Our financial system became untrustworthy, because it mixed $ billions in bad loans in with the good loans. Now, banks do not trust any of the loans, and the entire credit market stopped working.

    The U.S. economy will continue to shrink until we untangle the loans. Once the bad loans are isolated, they can be fixed one at a time. Then trust will be restored. Credit will flow, and the economy will grow.

    So far, our government is spending $ trillions on bailouts and pork projects, out of ignorance and political ideology. The real solution is much less expensive than that.

    The USA has fixed this problem before, and it is not hard to fix again. This is how:

    A) Start with the Resolution Trust Corporation (RTC), which the federal government setup to solve a Savings and Loan problem in the 1980s.

    B) RTC buys up securitized mortgages and derivatives to reassemble whole mortgage loans.
    1. “Securitized mortgages” are home loans that have been bundled into large groups and sold to investors. A group of about 4,000 mortgages can be “securitized” and sold just like a stock or bond. Investors like to buy groups of mortgages because they receive all the monthly house payments.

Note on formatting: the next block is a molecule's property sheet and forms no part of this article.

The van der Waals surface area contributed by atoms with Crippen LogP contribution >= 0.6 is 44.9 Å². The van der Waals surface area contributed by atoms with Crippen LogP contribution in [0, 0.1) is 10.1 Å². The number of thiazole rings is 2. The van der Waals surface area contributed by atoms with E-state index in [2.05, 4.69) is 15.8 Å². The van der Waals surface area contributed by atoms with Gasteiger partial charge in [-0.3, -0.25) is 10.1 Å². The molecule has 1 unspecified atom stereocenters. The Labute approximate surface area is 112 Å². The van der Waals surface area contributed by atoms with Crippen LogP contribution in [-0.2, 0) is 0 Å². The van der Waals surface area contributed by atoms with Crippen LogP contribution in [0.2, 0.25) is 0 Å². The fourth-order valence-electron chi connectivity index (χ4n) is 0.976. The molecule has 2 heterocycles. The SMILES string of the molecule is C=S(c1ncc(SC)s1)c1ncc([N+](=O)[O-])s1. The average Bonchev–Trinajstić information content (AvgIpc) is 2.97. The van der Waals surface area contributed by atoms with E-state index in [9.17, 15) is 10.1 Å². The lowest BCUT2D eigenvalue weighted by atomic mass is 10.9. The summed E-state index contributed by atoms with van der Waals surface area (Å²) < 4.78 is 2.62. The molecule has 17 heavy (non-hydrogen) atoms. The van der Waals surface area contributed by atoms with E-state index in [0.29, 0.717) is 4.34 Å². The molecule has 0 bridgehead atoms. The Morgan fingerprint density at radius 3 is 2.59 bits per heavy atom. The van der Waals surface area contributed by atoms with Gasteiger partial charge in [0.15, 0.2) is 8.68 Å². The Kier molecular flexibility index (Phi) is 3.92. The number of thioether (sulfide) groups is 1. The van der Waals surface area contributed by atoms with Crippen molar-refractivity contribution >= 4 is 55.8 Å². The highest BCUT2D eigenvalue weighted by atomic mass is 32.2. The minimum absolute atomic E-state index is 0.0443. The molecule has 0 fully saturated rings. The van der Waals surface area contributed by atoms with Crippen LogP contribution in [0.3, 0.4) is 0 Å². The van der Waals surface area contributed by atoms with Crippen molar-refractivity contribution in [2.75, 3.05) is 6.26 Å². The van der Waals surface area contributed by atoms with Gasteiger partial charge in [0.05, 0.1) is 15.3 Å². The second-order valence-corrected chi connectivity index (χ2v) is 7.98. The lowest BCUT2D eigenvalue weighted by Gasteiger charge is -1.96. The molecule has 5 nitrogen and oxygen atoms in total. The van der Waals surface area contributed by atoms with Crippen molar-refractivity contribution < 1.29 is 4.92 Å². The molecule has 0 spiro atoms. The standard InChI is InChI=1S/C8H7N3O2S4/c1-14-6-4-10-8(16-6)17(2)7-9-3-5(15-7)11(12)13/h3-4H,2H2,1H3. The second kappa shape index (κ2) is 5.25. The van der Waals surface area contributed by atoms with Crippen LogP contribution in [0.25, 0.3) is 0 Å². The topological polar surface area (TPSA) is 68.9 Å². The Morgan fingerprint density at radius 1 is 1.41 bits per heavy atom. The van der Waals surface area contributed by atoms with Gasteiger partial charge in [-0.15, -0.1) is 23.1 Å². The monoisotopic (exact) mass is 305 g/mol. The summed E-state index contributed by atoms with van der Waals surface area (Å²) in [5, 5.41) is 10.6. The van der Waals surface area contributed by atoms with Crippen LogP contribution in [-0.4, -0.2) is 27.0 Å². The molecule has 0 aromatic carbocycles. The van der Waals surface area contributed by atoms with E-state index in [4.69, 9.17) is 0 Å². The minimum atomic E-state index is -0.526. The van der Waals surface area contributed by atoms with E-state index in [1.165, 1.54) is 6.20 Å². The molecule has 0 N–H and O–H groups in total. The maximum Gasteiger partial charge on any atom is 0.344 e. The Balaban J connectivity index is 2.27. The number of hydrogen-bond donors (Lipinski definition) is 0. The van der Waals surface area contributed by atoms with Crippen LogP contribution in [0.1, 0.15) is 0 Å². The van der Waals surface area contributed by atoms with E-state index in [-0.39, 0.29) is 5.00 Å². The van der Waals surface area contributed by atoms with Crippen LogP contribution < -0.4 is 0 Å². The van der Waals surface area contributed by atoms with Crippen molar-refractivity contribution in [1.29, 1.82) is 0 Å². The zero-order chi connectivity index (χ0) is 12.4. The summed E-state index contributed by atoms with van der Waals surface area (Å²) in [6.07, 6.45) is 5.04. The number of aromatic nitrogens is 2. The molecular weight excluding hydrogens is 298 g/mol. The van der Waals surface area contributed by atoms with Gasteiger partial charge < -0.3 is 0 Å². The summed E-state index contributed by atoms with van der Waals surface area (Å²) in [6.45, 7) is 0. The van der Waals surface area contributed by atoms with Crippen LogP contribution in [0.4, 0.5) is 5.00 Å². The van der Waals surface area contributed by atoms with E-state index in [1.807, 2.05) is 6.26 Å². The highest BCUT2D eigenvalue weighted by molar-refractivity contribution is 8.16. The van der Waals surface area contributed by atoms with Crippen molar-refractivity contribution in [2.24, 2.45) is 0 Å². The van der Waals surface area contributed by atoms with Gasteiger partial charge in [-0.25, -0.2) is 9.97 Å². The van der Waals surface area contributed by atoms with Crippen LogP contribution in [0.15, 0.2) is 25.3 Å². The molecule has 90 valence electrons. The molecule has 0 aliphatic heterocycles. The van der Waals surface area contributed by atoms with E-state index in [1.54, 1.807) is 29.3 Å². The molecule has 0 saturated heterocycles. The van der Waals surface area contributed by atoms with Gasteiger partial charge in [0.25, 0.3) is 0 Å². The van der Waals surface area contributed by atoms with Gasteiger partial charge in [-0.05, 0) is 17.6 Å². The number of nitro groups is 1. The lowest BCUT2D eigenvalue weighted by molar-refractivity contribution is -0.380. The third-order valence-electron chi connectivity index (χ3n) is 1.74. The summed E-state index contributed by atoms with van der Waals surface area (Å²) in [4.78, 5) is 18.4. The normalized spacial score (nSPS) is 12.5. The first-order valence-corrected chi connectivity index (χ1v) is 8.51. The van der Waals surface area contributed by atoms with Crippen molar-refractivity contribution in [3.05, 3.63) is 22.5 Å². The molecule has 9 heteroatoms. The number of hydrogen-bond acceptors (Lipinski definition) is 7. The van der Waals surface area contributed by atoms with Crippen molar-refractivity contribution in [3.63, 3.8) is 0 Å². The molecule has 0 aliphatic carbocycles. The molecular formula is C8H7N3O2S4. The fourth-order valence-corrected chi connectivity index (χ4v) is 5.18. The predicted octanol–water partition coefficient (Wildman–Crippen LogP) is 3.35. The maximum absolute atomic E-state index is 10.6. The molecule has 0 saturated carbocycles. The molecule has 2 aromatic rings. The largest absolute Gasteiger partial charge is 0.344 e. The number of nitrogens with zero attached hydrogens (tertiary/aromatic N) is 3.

2. Some groups of securitized mortgages were subdivided into smaller pieces, called “derivatives.” However, both of the fancy names refer to mortgage loans.
    3. The problem is that many bad loans (with no payments) got mixed in with good loans. That turned the all the securitized mortgages into bad investments, which are ruining our banks. It is a huge problem, and the government has to fix it, before our economy will recover.
    4. Total securitized mortgage and derivative market is estimated at $1.3 Trillion by a Professor of Economics at Ohio State University. (Also see the graph from Deutsche Bank at “The Death of Securitized Mortgages” http://www.nakedcapitalism.com/2008/06/death-of-securitized-mortgages.html )
    5. Government should buy up securitized mortgages and derivatives at the lowest market price, which is set via a reverse auction. (Google on “reverse auction”.)
    6. Squatters, who sit on their mortgage derivatives, in order to extort big $ from the rest of the system, can be forced to sell. (Law is analogous to eminent domain, or sales forced on cybersquatters that registered the domain names of well-established companies.)